Peas—garden, snow, or snap—are surprisingly nutritious. Peas are high in fibre and protein and contain saponins, which may fight cancer.
Asparagus's folate reduces liver toxicity. Its high fiber and low calories help you lose weight and digest it. Contains vitamins E and C, antioxidants.
Spinach contains antioxidants and fibre and has 23 calories per 3.5 oz (100 g). It improves digestion and fights oxidative stress
Carrots, high in beta-carotene, benefit your eyes. Carotenoids and anthocyanins protect against free radicals and cancer.
Sulforaphane in broccoli prevents cancer. Over time, eating this cruciferous, antioxidant-rich veggie reduces the risk of oxidative stress-related chronic diseases
Garlic lowers blood pressure, inflammation, cholesterol, and immune function, according to research. It may also fight colds and flus.
Ginger-rich diets aid weight loss and maintenance. It also lowers blood sugar, lowering heart disease risk.
Swiss chard, like spinach, is nutrient-dense and healthy. . Swiss chard is also high in antioxidants, which may prevent heart disease and lung cancer.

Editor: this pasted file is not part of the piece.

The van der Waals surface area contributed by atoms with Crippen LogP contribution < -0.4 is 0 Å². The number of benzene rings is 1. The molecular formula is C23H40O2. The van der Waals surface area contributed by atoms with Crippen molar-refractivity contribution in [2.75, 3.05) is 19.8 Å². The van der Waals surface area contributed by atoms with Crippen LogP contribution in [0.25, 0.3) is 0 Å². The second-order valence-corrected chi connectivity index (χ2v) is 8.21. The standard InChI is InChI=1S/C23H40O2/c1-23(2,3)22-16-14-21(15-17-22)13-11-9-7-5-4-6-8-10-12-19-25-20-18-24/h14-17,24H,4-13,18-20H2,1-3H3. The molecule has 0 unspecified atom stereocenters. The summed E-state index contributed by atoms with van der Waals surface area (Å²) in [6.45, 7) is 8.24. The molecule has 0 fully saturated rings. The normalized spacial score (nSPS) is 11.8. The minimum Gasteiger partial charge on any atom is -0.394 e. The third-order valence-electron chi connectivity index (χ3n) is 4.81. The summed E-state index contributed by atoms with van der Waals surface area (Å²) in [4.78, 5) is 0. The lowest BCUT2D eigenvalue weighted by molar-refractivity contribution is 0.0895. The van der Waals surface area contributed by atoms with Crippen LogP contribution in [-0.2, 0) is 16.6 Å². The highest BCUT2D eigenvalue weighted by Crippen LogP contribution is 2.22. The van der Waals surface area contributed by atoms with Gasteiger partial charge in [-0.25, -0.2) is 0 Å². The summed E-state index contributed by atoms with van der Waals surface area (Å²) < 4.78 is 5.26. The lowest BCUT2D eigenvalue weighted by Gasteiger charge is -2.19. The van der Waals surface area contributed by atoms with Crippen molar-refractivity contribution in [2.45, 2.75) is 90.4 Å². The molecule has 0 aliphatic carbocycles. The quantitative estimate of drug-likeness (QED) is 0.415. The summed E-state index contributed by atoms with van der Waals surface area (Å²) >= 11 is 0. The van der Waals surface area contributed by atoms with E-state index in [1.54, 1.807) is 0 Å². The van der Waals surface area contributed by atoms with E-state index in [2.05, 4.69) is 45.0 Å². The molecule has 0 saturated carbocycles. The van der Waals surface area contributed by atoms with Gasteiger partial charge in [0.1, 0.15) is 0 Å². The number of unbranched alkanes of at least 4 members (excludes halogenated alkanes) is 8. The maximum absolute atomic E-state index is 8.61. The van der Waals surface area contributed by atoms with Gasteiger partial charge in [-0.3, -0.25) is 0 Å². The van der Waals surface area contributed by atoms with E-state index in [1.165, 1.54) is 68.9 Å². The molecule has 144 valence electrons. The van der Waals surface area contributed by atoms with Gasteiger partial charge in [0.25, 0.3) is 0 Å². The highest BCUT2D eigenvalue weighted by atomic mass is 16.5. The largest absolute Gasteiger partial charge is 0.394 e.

Cabbage is rich in vitamin K, C, and others. Its antioxidants fight cancer, heart disease, and inflammation. Soluble fibre in cabbage aids digestion
Brussels sprouts are rich in kaempferol, an antioxidant that prevents cellular oxidative damage and chronic disease. Vitamin K keeps bones healthy
Purple cabbage, rich in vitamins C, K and B6, deserves a spot on this list. Its antioxidants, including carotenoids and anthocyanins, fight free radicals, inflammation.
Kale is truly a superfood. Curly cabbage has more vitamin A, C, and K than you need in a cup, plus other nutrients and few calories.
Kohlrabi, a cruciferous vegetable, can be used like cabbage or collard greens. Vitamin C protects against oxidative stress and boosts immunity